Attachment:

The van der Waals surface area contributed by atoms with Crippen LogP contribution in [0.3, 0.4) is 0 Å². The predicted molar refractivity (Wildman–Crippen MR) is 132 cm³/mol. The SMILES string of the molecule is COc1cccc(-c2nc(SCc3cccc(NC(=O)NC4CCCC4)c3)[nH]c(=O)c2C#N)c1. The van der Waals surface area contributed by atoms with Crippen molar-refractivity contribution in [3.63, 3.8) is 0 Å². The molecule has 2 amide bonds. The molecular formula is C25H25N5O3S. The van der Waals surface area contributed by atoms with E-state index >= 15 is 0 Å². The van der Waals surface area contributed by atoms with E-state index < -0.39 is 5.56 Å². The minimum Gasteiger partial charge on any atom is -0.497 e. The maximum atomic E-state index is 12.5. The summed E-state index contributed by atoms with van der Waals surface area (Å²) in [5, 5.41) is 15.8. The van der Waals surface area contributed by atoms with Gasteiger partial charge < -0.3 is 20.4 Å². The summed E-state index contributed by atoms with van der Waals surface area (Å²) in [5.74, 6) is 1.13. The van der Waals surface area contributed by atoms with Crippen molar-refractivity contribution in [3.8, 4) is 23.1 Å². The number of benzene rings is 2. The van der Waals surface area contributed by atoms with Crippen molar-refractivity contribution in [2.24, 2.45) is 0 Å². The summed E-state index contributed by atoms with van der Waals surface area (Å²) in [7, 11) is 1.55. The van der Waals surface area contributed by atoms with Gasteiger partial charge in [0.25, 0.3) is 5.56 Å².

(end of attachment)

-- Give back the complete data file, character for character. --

The van der Waals surface area contributed by atoms with Crippen LogP contribution in [0.3, 0.4) is 0 Å². The predicted molar refractivity (Wildman–Crippen MR) is 132 cm³/mol. The SMILES string of the molecule is COc1cccc(-c2nc(SCc3cccc(NC(=O)NC4CCCC4)c3)[nH]c(=O)c2C#N)c1. The van der Waals surface area contributed by atoms with Crippen molar-refractivity contribution in [3.63, 3.8) is 0 Å². The molecule has 2 amide bonds. The molecular formula is C25H25N5O3S. The van der Waals surface area contributed by atoms with E-state index >= 15 is 0 Å². The van der Waals surface area contributed by atoms with E-state index < -0.39 is 5.56 Å². The minimum Gasteiger partial charge on any atom is -0.497 e. The maximum atomic E-state index is 12.5. The summed E-state index contributed by atoms with van der Waals surface area (Å²) in [5, 5.41) is 15.8. The van der Waals surface area contributed by atoms with Gasteiger partial charge < -0.3 is 20.4 Å². The summed E-state index contributed by atoms with van der Waals surface area (Å²) in [5.74, 6) is 1.13. The van der Waals surface area contributed by atoms with Crippen molar-refractivity contribution in [3.8, 4) is 23.1 Å². The number of benzene rings is 2. The van der Waals surface area contributed by atoms with Crippen molar-refractivity contribution in [2.24, 2.45) is 0 Å². The summed E-state index contributed by atoms with van der Waals surface area (Å²) in [7, 11) is 1.55. The van der Waals surface area contributed by atoms with Gasteiger partial charge in [0.25, 0.3) is 5.56 Å².